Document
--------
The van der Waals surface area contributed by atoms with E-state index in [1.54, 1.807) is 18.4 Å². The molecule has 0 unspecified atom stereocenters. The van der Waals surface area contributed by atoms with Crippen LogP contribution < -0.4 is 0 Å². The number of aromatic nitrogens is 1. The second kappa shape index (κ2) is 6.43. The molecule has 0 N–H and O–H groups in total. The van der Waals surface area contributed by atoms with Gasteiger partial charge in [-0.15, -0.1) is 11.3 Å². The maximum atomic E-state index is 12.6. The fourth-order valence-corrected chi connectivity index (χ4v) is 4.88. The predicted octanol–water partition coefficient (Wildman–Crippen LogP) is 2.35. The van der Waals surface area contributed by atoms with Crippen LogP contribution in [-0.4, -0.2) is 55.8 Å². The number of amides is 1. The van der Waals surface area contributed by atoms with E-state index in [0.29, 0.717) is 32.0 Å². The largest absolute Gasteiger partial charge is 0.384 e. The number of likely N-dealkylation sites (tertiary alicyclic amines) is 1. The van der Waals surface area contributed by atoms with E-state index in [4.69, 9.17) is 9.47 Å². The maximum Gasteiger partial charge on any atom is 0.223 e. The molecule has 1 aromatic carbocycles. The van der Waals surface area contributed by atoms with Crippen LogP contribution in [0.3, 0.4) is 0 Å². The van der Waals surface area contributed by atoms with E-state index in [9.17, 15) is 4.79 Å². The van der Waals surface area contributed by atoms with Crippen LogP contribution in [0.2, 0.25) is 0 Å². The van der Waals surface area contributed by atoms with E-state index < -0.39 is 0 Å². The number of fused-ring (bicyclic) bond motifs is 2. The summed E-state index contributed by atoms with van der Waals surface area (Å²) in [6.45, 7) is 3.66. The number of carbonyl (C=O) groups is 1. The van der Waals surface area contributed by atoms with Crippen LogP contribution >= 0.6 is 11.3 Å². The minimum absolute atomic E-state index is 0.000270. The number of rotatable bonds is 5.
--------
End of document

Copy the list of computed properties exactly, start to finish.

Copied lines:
The van der Waals surface area contributed by atoms with E-state index in [1.54, 1.807) is 18.4 Å². The molecule has 0 unspecified atom stereocenters. The van der Waals surface area contributed by atoms with Crippen LogP contribution < -0.4 is 0 Å². The number of aromatic nitrogens is 1. The second kappa shape index (κ2) is 6.43. The molecule has 0 N–H and O–H groups in total. The van der Waals surface area contributed by atoms with Gasteiger partial charge in [-0.15, -0.1) is 11.3 Å². The maximum atomic E-state index is 12.6. The fourth-order valence-corrected chi connectivity index (χ4v) is 4.88. The predicted octanol–water partition coefficient (Wildman–Crippen LogP) is 2.35. The van der Waals surface area contributed by atoms with Crippen LogP contribution in [-0.4, -0.2) is 55.8 Å². The number of amides is 1. The van der Waals surface area contributed by atoms with E-state index in [0.29, 0.717) is 32.0 Å². The largest absolute Gasteiger partial charge is 0.384 e. The number of likely N-dealkylation sites (tertiary alicyclic amines) is 1. The van der Waals surface area contributed by atoms with E-state index in [4.69, 9.17) is 9.47 Å². The maximum Gasteiger partial charge on any atom is 0.223 e. The molecule has 1 aromatic carbocycles. The van der Waals surface area contributed by atoms with Crippen LogP contribution in [0.3, 0.4) is 0 Å². The van der Waals surface area contributed by atoms with E-state index in [9.17, 15) is 4.79 Å². The van der Waals surface area contributed by atoms with Crippen LogP contribution in [0.2, 0.25) is 0 Å². The van der Waals surface area contributed by atoms with E-state index < -0.39 is 0 Å². The number of fused-ring (bicyclic) bond motifs is 2. The summed E-state index contributed by atoms with van der Waals surface area (Å²) in [6.45, 7) is 3.66. The number of carbonyl (C=O) groups is 1. The van der Waals surface area contributed by atoms with Crippen LogP contribution >= 0.6 is 11.3 Å². The minimum absolute atomic E-state index is 0.000270. The number of rotatable bonds is 5.